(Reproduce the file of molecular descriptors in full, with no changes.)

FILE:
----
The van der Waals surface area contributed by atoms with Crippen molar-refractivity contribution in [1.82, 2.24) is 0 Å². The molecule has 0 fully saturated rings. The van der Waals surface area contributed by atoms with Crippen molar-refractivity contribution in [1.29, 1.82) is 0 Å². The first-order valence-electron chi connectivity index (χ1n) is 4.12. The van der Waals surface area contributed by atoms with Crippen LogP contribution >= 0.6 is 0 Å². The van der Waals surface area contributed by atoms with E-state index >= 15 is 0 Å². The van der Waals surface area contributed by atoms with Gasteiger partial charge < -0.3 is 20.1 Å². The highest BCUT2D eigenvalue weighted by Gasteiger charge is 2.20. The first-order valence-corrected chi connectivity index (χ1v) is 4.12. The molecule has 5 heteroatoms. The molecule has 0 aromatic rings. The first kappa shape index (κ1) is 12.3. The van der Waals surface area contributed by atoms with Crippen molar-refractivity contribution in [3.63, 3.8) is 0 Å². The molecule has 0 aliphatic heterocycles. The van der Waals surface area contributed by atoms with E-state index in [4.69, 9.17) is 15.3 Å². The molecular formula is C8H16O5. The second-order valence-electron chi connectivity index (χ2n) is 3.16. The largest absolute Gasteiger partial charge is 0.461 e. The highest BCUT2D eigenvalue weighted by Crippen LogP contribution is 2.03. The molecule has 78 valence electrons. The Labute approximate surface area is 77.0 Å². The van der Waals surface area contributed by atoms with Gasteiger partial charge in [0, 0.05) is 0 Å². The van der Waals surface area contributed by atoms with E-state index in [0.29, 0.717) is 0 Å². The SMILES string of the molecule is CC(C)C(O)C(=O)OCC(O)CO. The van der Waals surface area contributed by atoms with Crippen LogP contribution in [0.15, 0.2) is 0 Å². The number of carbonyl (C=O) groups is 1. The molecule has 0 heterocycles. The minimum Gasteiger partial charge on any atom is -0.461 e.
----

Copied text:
The van der Waals surface area contributed by atoms with Crippen molar-refractivity contribution in [1.82, 2.24) is 0 Å². The molecule has 0 fully saturated rings. The van der Waals surface area contributed by atoms with Crippen molar-refractivity contribution in [1.29, 1.82) is 0 Å². The first-order valence-electron chi connectivity index (χ1n) is 4.12. The van der Waals surface area contributed by atoms with Crippen LogP contribution >= 0.6 is 0 Å². The van der Waals surface area contributed by atoms with E-state index >= 15 is 0 Å². The van der Waals surface area contributed by atoms with Gasteiger partial charge < -0.3 is 20.1 Å². The highest BCUT2D eigenvalue weighted by Gasteiger charge is 2.20. The first-order valence-corrected chi connectivity index (χ1v) is 4.12. The molecule has 5 heteroatoms. The molecule has 0 aromatic rings. The first kappa shape index (κ1) is 12.3. The van der Waals surface area contributed by atoms with Crippen molar-refractivity contribution in [3.63, 3.8) is 0 Å². The molecule has 0 aliphatic heterocycles. The van der Waals surface area contributed by atoms with E-state index in [4.69, 9.17) is 15.3 Å². The molecular formula is C8H16O5. The second-order valence-electron chi connectivity index (χ2n) is 3.16. The largest absolute Gasteiger partial charge is 0.461 e. The highest BCUT2D eigenvalue weighted by Crippen LogP contribution is 2.03. The molecule has 78 valence electrons. The Labute approximate surface area is 77.0 Å². The van der Waals surface area contributed by atoms with Gasteiger partial charge in [0, 0.05) is 0 Å². The van der Waals surface area contributed by atoms with E-state index in [0.29, 0.717) is 0 Å². The SMILES string of the molecule is CC(C)C(O)C(=O)OCC(O)CO. The van der Waals surface area contributed by atoms with Crippen LogP contribution in [0.15, 0.2) is 0 Å². The number of carbonyl (C=O) groups is 1. The molecule has 0 heterocycles. The minimum Gasteiger partial charge on any atom is -0.461 e.